Like Mother - Like Son

My teenage son Matt is my main hunting buddy, and although this was our fourth year deer hunting, neither of us had yet harvested a whitetail. As we walked in the dark to our tree stands, the familiar smell of damp fallen leaves and the canopy of brilliant stars overhead reminded me of the many things I love about hunting in Minnesota. We had rifle and bow hunted many hundreds of hours in the past, and each time out, had made our share of mistakes. Our stands were over a mile into this public land today. My son took the fork in the trail to his stand and I kept walking the additional quarter mile to mine. We had scouted and tacked our trails two weeks earlier, and though I lost my tack trail after leaving Matt, I could read the skyline and found my tree.

This was one of those magic mornings when everything went right, everything fell into place and I knew in my gut something was going to happen. We got up on time, remembered all our gear, didn't lose our trail in this big woods, and got to our stands and settled without a hitch or a sound. I climbed the eighteen feet up my tree, fixed my safety belt and quietly arranged my gear. As legal shooting time neared, I loaded my Model 7-.308 and rested it in my lap. I heard the muffled metallic clink of my son loading his gun in the distance. The dead still silence of the woods was broken only by the sound of my heartbeat against my jacket...each beat sounding like a whitetail approaching in the distance. Each shadow now seemed to become a whitetail head, or body, and branches looked like antlers as the dark of the woods became gray with the approaching dawn. The nuthatches we called "peeps" skittered up and down trees, while squirrels and chipmunks did their staccato dance on the forest floor below me. Slivers of sunlight peeked through the barren tree branches and the dew in the freezing air became a crystalline wonderland.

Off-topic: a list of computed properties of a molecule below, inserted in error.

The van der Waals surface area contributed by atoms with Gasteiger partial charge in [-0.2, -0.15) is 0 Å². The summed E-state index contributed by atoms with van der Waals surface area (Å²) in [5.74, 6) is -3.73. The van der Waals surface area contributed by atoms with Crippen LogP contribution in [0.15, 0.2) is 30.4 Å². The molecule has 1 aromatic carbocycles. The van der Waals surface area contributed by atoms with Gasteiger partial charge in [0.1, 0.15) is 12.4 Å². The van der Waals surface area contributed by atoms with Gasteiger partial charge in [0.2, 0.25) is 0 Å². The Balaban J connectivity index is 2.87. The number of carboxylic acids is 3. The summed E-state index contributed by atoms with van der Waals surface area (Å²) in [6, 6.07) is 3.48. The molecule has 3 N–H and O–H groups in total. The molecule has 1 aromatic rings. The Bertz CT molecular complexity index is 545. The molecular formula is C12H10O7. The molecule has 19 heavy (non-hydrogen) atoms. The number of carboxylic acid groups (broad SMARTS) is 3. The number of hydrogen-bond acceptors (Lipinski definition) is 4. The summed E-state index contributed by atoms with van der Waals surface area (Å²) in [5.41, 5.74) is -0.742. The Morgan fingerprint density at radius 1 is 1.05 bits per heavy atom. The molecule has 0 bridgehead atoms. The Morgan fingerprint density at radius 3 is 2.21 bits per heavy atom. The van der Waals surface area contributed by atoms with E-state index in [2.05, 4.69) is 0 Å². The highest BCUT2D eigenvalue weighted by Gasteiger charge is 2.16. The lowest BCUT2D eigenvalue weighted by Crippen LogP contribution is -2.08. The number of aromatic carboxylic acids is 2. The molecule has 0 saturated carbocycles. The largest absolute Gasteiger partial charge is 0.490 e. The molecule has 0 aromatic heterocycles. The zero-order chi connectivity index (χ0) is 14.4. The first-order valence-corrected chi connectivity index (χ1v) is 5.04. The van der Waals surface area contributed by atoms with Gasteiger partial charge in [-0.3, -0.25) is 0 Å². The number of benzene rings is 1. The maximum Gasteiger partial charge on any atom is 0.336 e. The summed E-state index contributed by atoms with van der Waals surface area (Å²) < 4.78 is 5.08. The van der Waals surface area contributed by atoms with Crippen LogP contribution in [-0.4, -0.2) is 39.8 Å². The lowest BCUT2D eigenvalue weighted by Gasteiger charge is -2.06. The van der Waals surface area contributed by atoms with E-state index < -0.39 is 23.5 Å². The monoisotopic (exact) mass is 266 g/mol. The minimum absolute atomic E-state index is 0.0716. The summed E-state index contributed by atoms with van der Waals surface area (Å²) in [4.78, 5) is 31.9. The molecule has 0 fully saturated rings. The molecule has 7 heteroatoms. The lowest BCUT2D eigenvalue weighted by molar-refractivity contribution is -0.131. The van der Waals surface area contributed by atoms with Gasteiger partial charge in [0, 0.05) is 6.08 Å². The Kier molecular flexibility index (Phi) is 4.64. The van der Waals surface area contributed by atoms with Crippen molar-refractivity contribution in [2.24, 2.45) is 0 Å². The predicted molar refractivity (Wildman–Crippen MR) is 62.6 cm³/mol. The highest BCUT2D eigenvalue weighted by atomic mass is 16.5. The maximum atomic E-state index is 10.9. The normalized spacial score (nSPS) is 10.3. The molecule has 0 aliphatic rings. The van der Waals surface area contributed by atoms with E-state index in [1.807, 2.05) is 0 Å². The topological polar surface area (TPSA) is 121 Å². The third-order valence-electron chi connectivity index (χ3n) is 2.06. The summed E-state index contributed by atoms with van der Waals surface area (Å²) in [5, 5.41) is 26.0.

Then I heard it. It was the sound of an approaching deer. I could see two does off in the distance, but I didn't have a doe tag so my heart sank. They passed over the hill in Matt's direction, and I hoped he would get a shot since he was legal to shoot a doe. An hour went by, and then another hour. It was 10:30am now. Again I heard the sound of approaching deer. Like a stone statue, I slowly turned to see what was coming, and spied two gleaming 12 inch antlers. My heartbeat quickened. This is it! Years of waiting for a decent shot were culminating in this moment. The buck was browsing parallel to my stand in the brush about 60 yards away. I silently clicked off my safety and slowly shouldered my gun. There he was, in the crosshairs, but there was too much brush in the way as he kept on moving. I mentally controlled my breathing while my excitement was screaming inside me. Suddenly the buck stopped and I had a perfect shot through the crotch of a tree. Right behind the shoulder blade. Squeeze, squeeze...BLAM! My ears began ringing from the sudden explosion and I immediately broke into a sweat and began to shake from head to foot. The deer ran 50 yards, stopped, and then walked over a hill in the distance so I couldn't see him anymore. Blast it all! Did I miss him? I thought I was right on. I overcame the urge to leave my stand to track the buck, because I knew I needed to wait at least half an hour or he might bolt and run, never to be found. So, there I sat, with my heart pounding and my knees wobbling. Thankfully, I got buck fever after the shot and not before. After 25 minutes I heard the BANG of my sons gun in the distance. I prayed that he got his deer, since I wasn't sure if I got mine. Shortly after his shot, I saw Matt's blaze orange figure come bobbing over the ridge and I could almost see steam rising from him in his excitement. He raced to my tree, asking if I got a deer, and telling me that he got a doe. I pointed to the spot where I shot the deer, and Matt went to that spot. I almost flew down from my tree stand to go track the deer, but Matt had already followed the blood trail to where my buck had dropped just over the hill where I had lost sight of it.